Now, you can tell a lot about a person by the RPG he chooses to specialize in. Me, I chose to run a game where characters were the walking dead; not the cool, funky, dangerous walking dead of The Crow, but the sad, gloomy, pissed-off, and deeply frightened walking dead of, say, Sixth Sense or Dragonfly. I was at the time—and for a long time had been—depressed, for a variety of reasons I won’t get into, but the net effect was that I ran spooky, powerful sessions in a game setting where “Regret” was a space on the character sheet and “Angst” was a character trait with a numbered rating.
Anyway, I ran Wraith mostly with total novices, didn’t use combat much, and made it much more atmospheric, much more about ghost-hunters and people in bereavement support groups who happened in fact to be haunted by real ghosts. We played not often enough, but I began to build up little mythologies. I also was back into consuming the game books like mad, spending hundreds of dollars (dollars I couldn’t really spare) every few months just to keep up with all of White Wolf‘s major lines.
And once again, this chain was broken for good; I moved to Montreal to go to graduate school, and never gamed again. Sometimes I bought game books, just to read through them, and sometimes I wanted to run a game, but there was nobody interested in playing, and my interest in other things—and my determination to really get my writing on the go—gradually eroded my interest in gaming until it was a memory of an interest.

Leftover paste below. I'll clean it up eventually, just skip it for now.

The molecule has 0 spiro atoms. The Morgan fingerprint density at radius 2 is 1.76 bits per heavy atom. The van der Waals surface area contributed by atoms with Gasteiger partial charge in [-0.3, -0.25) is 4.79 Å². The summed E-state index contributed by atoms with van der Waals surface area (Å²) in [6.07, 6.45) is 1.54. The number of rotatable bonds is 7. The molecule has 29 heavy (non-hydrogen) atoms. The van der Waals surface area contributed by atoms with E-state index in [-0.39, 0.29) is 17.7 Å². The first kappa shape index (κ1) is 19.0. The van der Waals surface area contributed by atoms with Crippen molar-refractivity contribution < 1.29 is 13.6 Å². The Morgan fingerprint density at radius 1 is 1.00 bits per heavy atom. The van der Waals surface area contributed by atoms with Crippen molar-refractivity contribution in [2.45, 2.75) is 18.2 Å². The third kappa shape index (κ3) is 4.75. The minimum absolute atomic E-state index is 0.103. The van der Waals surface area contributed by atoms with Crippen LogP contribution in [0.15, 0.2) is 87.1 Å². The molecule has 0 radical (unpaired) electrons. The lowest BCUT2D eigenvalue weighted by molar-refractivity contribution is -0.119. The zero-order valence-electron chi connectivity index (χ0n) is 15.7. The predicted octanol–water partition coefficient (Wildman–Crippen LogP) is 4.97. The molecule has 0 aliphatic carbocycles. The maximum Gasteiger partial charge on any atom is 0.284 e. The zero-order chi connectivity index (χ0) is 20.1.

The return to those old game books I accumulated over the years, by the way, is now impossible. When I moved to Korea, I had a friend ship my belongings back to Saskatoon. Among the things lost in the shipment were my whole collection of White Wolf Games books, my Complete Oxford English dictionary (the two-volume set with magnifying glass), and my videotapes and all the covers for the CDs I brought with me to Korea.
I’m not sure I miss the gaming books. More than I regret their loss, I regret the loss of the Oxford dictionary, and of the one cassette tape that had a recording of an early concert I put on at the Saskatoon Jazz Society club The Bassment just after I graduated from high school. Happily, not all was lost: I recovered the manuscripts for all the compositions I wrote in University, which had been thought lost. But the gaming books, at least the White Wolf books, they were lost forever.
Current Gaming Interests
Now, I have a very few gaming books here: there’s a copy of Werewolf: The Wild West which I bought for something like $3CDN, a couple of funky Vampire: Kindred of the East RPG books, a copy of the original limited edition Aeon Trinity main game book, a few GURPS books and a set of Illuminati CCG cards that my friend Adam sent me, some Vampire: Kindred of the East books, one or two Wraith supplements, and the full set of Orpheus books from White Wolf. (I couldn’t resist the urge to get the whole series, since, after all, it is the reincarnation of my favorite RPG of all time, Wraith.)